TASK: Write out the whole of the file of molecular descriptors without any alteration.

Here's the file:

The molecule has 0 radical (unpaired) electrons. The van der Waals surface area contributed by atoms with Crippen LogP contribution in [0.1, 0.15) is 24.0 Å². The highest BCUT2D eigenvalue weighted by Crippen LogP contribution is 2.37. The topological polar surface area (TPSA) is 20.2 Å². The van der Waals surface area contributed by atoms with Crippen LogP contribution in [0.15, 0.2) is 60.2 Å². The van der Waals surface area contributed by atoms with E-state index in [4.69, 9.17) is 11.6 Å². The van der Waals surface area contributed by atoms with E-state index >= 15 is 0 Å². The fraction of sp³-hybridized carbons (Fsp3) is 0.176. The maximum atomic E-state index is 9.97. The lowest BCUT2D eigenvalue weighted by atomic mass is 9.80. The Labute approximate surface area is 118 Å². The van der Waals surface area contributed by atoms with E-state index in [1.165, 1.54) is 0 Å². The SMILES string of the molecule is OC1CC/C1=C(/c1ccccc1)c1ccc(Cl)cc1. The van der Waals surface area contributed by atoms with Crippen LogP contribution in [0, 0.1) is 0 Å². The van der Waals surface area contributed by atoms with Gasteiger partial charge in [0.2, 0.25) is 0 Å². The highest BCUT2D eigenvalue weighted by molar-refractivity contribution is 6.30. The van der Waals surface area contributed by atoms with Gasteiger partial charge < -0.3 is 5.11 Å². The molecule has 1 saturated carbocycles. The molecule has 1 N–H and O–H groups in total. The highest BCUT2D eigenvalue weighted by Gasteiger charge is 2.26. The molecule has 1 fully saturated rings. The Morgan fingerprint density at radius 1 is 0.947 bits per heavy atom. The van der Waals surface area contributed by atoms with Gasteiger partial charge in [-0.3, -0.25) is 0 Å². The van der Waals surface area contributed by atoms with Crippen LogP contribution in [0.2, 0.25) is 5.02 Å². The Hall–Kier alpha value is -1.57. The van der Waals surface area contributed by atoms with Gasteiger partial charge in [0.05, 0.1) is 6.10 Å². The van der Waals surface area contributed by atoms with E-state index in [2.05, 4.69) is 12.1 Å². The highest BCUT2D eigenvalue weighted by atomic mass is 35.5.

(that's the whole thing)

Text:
The molecule has 0 radical (unpaired) electrons. The van der Waals surface area contributed by atoms with Crippen LogP contribution in [0.1, 0.15) is 24.0 Å². The highest BCUT2D eigenvalue weighted by Crippen LogP contribution is 2.37. The topological polar surface area (TPSA) is 20.2 Å². The van der Waals surface area contributed by atoms with Crippen LogP contribution in [0.15, 0.2) is 60.2 Å². The van der Waals surface area contributed by atoms with E-state index in [4.69, 9.17) is 11.6 Å². The van der Waals surface area contributed by atoms with E-state index >= 15 is 0 Å². The fraction of sp³-hybridized carbons (Fsp3) is 0.176. The maximum atomic E-state index is 9.97. The lowest BCUT2D eigenvalue weighted by atomic mass is 9.80. The Labute approximate surface area is 118 Å². The van der Waals surface area contributed by atoms with E-state index in [1.165, 1.54) is 0 Å². The SMILES string of the molecule is OC1CC/C1=C(/c1ccccc1)c1ccc(Cl)cc1. The van der Waals surface area contributed by atoms with Crippen LogP contribution in [0, 0.1) is 0 Å². The van der Waals surface area contributed by atoms with Gasteiger partial charge in [0.2, 0.25) is 0 Å². The highest BCUT2D eigenvalue weighted by molar-refractivity contribution is 6.30. The van der Waals surface area contributed by atoms with Gasteiger partial charge < -0.3 is 5.11 Å². The molecule has 1 saturated carbocycles. The molecule has 1 N–H and O–H groups in total. The highest BCUT2D eigenvalue weighted by Gasteiger charge is 2.26. The molecule has 1 fully saturated rings. The Morgan fingerprint density at radius 1 is 0.947 bits per heavy atom. The van der Waals surface area contributed by atoms with Gasteiger partial charge in [-0.3, -0.25) is 0 Å². The van der Waals surface area contributed by atoms with Crippen LogP contribution in [0.2, 0.25) is 5.02 Å². The Hall–Kier alpha value is -1.57. The van der Waals surface area contributed by atoms with Gasteiger partial charge in [0.05, 0.1) is 6.10 Å². The van der Waals surface area contributed by atoms with E-state index in [2.05, 4.69) is 12.1 Å². The highest BCUT2D eigenvalue weighted by atomic mass is 35.5.